One of the things I like to do with this blog is track information about what players, particularly former MLB-system players, get paid to play in Asia. There have been a bunch of recent signings which are instructive.
One of NPB’s rich teams, the SoftBank Hawks just signed former MLBer Diasuke Matsuzaka for what is most likely three years and 1.2 billion yen (just a little over $10 million in total). Whether or not this turns out to be a good deal for the Hawks depends almost entirely on how healthy Matsuzaka is the next three seasons. By the standards of Japanese baseball, this is a large commitment, although one I have little doubt the Hawks can afford.
The Hawks may also have signed Rick Van Den Hurk for two years and 400 million yen (approximately $3.3 million). Vanden Hurk pitched in South Korea’s KBO this past season, where he was one of the league’s top two pitchers. The 400 million yen deal, if accurate, reflects a hefty raise from what he made (or reasonably could make) in the KBO and considerably more than players coming out of the U.S. AAA leagues or the Mexican League get.
Wladimir Balentien, the best hitter in NPB at least when he’s healthy, will be making 300 million yen or $2.5 million. It will be the second year of a three-year deal which is turning out to be a bargain for the Yakult Swallows, although the team hasn’t been able to surround Balentien with enough talent to field even a .500 record.
The Swallows are a low revenue team that signed Balentien and Lastings Milledge to three- and two-year contract extensions before the 2013 season, but which didn’t kick in until after the 2013 season, in order to hold onto these players longer than they would otherwise have been able to. The Balentien deal was brilliant, but Milledge was missed more than half of the last two seasons’ total games to injuries, making the two multi-year extensions something of a wash.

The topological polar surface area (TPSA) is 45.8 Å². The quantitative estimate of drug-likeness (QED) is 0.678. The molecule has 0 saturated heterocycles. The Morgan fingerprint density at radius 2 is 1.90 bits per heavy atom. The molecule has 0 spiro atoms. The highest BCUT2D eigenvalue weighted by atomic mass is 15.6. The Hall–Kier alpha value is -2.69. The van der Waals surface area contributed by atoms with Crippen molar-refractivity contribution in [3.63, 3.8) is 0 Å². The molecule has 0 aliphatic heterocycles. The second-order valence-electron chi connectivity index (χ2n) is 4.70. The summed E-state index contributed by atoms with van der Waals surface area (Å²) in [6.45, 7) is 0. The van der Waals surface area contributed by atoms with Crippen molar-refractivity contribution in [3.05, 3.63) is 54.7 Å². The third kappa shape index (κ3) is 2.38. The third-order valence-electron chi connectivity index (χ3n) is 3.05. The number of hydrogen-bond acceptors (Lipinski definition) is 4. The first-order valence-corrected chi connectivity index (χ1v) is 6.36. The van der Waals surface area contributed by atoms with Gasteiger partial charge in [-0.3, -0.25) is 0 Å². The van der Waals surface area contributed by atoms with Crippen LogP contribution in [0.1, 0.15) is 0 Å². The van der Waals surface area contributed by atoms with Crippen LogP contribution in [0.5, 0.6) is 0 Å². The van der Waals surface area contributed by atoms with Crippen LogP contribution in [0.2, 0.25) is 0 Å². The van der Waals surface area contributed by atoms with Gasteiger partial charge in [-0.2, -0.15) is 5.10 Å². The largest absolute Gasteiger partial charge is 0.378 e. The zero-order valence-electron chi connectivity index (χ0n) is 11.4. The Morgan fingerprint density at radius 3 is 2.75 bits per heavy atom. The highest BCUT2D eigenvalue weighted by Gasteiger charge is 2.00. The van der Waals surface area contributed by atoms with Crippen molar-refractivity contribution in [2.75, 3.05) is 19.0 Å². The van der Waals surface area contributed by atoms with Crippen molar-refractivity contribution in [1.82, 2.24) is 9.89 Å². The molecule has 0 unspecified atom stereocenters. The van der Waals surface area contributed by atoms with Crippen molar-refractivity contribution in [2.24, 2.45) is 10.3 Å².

Brad Eldred was re-signed by the Hiroshima Toyo Carp for a reported $915,000, which is not much when you consider that Eldred led all NPB hitters with 37 HRs in 2014 and the Carp set what I believe to be their all-time best attendance record at around 1.9 million. However, the Carp are notoriously cheap, and Eldred is an older player with not much game other than his ability to clout the long-ball.
The other top KBO pitcher this past season, Andy Van Hekken, just resigned with the Nexen Heroes for $700,000 and another $100,000 in performance bonuses, which seems like a pittance for the season he just had. The Heroes are apparently one of the poorest and/or cheapest teams in the KBO, and Van Hekken doesn’t have the same leverage as Van Den Hurk, who fled to NPB, because Van Hekken is five years older.
Meanwhile, KBO’s expansion NC Dinos re-signed their two best foreigners Eric Thames and Charlie Shirek for a cool $1 million each. These contracts seem much more reasonable given what I understand about KBO salaries and the fine 2014 seasons these two players had.